During the 10 weeks of the Marion Barry trial, when the heat of the debates inside the courthouse rivaled the mercury outside, when the hype and the hoopla kept the city on tenterhooks, Lewis Hardeman was thinking of buying a dog.
"I was very very lonely and I didn't even have a dog to walk," said Hardeman, the 64-year-old husband of Johnnie Mae Hardeman, one of the 12 jurors who was sequestered from June 18 to last Friday to avoid the prejudicial effects of publicity about the case.
Under the constant scrutiny of deputy U.S. marshals, the jurors were whisked off from the courthouse to the hotel, where they slept in rooms without radio or TV, read newspapers with trial-related articles clipped out and talked to their families on carefully monitored phones.
All this came to an end on Friday when the verdicts were announced and the jurors were reunited with their families. In interviews during the weekend, most of the relatives, such as Sharon Snow, wife of juror Hilson Snow, were reluctant to discuss what they had gone through. "I don't want to talk about it," she said. "The family missed him and we had to go through a lot of stress and we are happy to have him back."
Not surprisingly, Hardeman, a retired office assistant for Stern's Office Furniture, was relieved that his wife was back. A self-confessed "bad cook," Hardeman said that the "most important thing" about the verdict was that "I got a good meal after 10 weeks."
Married for 39 years, the Hardemans have no children and it was difficult, Hardeman said, to cope with the loneliness and the isolation that haunted him for the entire period. Though he didn't buy a dog, he managed. He spent his days reading newspapers and watching television.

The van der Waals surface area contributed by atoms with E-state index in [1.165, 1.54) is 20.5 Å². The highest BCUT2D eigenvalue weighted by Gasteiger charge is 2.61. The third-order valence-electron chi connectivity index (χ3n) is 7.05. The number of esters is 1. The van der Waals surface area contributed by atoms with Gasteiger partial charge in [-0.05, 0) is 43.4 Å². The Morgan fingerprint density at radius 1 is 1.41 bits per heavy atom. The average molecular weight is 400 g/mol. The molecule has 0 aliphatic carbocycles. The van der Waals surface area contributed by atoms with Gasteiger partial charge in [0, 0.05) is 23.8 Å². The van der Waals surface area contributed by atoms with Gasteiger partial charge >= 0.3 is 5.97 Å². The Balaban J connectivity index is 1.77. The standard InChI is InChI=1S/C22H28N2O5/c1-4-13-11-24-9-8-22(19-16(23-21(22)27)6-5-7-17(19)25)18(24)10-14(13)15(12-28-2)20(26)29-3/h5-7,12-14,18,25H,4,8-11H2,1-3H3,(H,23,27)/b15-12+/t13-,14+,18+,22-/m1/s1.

When his wife was chosen to be on the jury after a protracted screening, Hardeman said that his prior experience as a juror told him that it would be just another case. But the events and the drama that followed "were something I had never anticipated," especially the length of the trial.
"Once in a while she would call," Hardeman said, but the calls were short and the conversations guarded. "The marshals would bring her home on some Saturdays and we spent about half an hour," said Hardeman, who admitted that it was very uncomfortable talking to his wife with the marshals standing nearby.
When asked if the long-drawn formalities of the trial had been worth the verdict -- one finding of guilt, one of innocence and a mistrial on the other charges -- Hardeman said, "Yes, it was one of the cases where you just don't know what to do. It is very hard to make a decision in such cases and I am glad that I didn't have to be on the jury."
Hardeman said he was surprised at the media's behavior on Friday. "I was out," he recalled, "and when I came back, they were already at my house, taking pictures." He was amused when "somebody actually came up to me and said he had seen me on television."
The tension and the stress of the trial had taken their toll, he said, and his wife "is trying to get herself together." The Hardemans plan to take a vacation but haven't decided the details. "We are just relaxing now," he said.